This week is “National School Choice” week. Although many of the participants and supporters of the event join solely to support public school choice options, like charter schools and magnets schools, the organizers’ true purpose is to push private school choice options, specifically vouchers.
Unfortunately, that nuance often gets lost in this well-funded event, which is oddly filled with Heritage Foundation 5k races, Heartland Foundation bowling parties, and even official dance performances. School Choice Week might be a big, expensive production, but that doesn’t mean the public – or even all its participants – wants private school vouchers. To the contrary, the vast majority of the public opposes vouchers, whether in opinion polls or at the voting booth.
It makes sense that vouchers are unpopular. Vouchers don’t improve academic achievement. They also predominantly flow to religious schools, thus requiring all taxpayers to subsidize religious indoctrination. And, voucher programs contain virtually no accountability measures, whether to ensure that the voucher schools are actually teaching students, have valid curriculum, are teaching students from a gas station or even have working bathrooms.
Vouchers don’t save the taxpayers money, like their proponents claim. For example, in Indiana – the most expansive voucher program in the country – the state recently announced that, contrary to claims that the voucher program saved the state money, it was forced to spend $16 million to fund the program. This is because the state’s program allows for vouchers to go to students who are already enrolled in private schools, meaning that the state must spend more to subsidize tuition for families that can already afford to send their kids to private schools.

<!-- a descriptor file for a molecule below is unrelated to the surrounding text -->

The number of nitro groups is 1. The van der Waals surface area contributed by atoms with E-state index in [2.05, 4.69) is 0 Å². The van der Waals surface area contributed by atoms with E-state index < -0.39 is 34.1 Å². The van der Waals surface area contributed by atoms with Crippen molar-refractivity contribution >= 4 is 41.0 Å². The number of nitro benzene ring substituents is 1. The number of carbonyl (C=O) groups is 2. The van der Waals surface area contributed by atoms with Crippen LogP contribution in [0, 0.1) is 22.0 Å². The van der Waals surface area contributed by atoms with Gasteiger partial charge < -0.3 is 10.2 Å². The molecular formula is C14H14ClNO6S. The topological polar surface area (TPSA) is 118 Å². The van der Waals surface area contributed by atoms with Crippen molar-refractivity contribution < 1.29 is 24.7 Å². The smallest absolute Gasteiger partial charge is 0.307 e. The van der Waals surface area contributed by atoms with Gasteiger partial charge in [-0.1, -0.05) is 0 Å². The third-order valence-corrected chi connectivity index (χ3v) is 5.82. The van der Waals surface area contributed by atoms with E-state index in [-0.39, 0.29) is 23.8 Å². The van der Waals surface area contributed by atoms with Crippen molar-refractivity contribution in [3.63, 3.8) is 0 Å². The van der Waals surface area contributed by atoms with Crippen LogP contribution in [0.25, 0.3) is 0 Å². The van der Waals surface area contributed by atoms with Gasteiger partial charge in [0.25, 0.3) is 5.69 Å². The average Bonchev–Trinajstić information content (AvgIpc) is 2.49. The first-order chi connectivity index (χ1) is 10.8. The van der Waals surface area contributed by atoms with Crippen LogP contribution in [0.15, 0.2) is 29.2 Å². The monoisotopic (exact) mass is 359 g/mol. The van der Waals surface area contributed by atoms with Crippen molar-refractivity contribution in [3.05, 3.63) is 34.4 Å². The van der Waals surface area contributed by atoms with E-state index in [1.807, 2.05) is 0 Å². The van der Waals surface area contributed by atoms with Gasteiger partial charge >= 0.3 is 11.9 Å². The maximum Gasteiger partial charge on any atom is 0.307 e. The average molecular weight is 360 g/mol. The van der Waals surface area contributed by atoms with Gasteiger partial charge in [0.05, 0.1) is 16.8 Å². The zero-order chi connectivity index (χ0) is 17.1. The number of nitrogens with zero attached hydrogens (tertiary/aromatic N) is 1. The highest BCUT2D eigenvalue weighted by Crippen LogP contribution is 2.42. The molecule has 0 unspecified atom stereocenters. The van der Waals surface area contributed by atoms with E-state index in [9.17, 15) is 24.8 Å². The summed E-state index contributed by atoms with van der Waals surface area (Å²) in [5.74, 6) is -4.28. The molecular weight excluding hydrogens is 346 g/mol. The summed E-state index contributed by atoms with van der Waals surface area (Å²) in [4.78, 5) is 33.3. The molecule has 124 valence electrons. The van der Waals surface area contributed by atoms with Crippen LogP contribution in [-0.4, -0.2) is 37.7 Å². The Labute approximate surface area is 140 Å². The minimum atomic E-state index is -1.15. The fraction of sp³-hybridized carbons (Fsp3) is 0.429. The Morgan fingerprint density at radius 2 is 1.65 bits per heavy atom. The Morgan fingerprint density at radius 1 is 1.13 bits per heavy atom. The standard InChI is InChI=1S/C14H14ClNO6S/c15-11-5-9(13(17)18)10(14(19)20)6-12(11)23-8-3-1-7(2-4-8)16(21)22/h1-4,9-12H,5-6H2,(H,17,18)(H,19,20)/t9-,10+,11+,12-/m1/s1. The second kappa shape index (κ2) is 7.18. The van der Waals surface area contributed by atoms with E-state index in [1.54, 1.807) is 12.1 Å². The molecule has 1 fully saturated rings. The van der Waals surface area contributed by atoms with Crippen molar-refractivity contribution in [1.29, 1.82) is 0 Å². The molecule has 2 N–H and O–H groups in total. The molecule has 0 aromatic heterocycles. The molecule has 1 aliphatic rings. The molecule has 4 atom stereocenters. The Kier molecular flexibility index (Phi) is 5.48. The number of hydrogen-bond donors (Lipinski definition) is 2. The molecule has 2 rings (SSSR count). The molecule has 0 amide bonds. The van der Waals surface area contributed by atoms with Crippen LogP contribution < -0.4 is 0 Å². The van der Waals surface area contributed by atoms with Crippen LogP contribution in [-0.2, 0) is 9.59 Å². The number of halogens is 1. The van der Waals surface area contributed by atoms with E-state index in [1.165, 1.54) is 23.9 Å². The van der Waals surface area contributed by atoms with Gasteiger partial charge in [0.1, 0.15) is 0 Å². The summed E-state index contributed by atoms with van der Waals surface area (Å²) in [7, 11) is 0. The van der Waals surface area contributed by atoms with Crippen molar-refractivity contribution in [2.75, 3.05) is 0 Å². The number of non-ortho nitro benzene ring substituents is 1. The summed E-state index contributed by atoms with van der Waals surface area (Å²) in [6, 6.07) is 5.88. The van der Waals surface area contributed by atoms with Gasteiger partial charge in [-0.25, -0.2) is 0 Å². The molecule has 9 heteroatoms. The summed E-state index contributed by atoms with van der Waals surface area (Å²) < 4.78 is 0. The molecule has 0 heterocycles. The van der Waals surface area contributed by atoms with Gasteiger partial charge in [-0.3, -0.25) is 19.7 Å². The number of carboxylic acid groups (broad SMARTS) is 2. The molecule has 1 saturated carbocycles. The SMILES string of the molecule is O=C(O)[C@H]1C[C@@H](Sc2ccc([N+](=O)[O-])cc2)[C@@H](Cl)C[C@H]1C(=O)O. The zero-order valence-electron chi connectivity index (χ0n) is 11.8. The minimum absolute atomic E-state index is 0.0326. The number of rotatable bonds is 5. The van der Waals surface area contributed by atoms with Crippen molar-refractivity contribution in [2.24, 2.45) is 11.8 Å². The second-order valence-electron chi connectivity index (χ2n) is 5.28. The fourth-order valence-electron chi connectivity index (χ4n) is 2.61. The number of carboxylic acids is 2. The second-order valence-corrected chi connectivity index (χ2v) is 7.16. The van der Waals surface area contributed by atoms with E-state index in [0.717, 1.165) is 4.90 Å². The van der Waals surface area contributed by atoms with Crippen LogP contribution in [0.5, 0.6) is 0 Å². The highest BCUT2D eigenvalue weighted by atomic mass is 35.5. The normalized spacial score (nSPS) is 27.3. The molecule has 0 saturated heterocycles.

Furthermore, the promise that vouchers somehow decrease social inequality or improve opportunities for disadvantaged students is flat out false. In reality, vouchers exacerbate inequality. Private schools that take taxpayer money also often have anti-LBGT policies and systematically fail to provide student with disabilities the protections and opportunities provided in their public schools.
Nonetheless, wealthy interest groups are successfully passing voucher programs throughout the states and are finding more and more supporters in Congress. There are currently private school voucher and tuition tax credit programs in 23 states and at least 10 states are looking to create new or expanding existing school voucher programs this year.
In Congress, we expect to see amendments to turn existing education funding programs into school vouchers or voucher-like programs. In fact, the Senate Health, Education, Labor and Pensions Committee will be marking up the Elementary and Secondary Education Act in February, which will likely contain a battle on these issues.
If you care about public education and oppose vouchers, “School Choice Week” is the perfect time to let your legislators know. Don’t let this well organized event drown out the voice of the majority, which opposes vouchers and voucher-like schemes.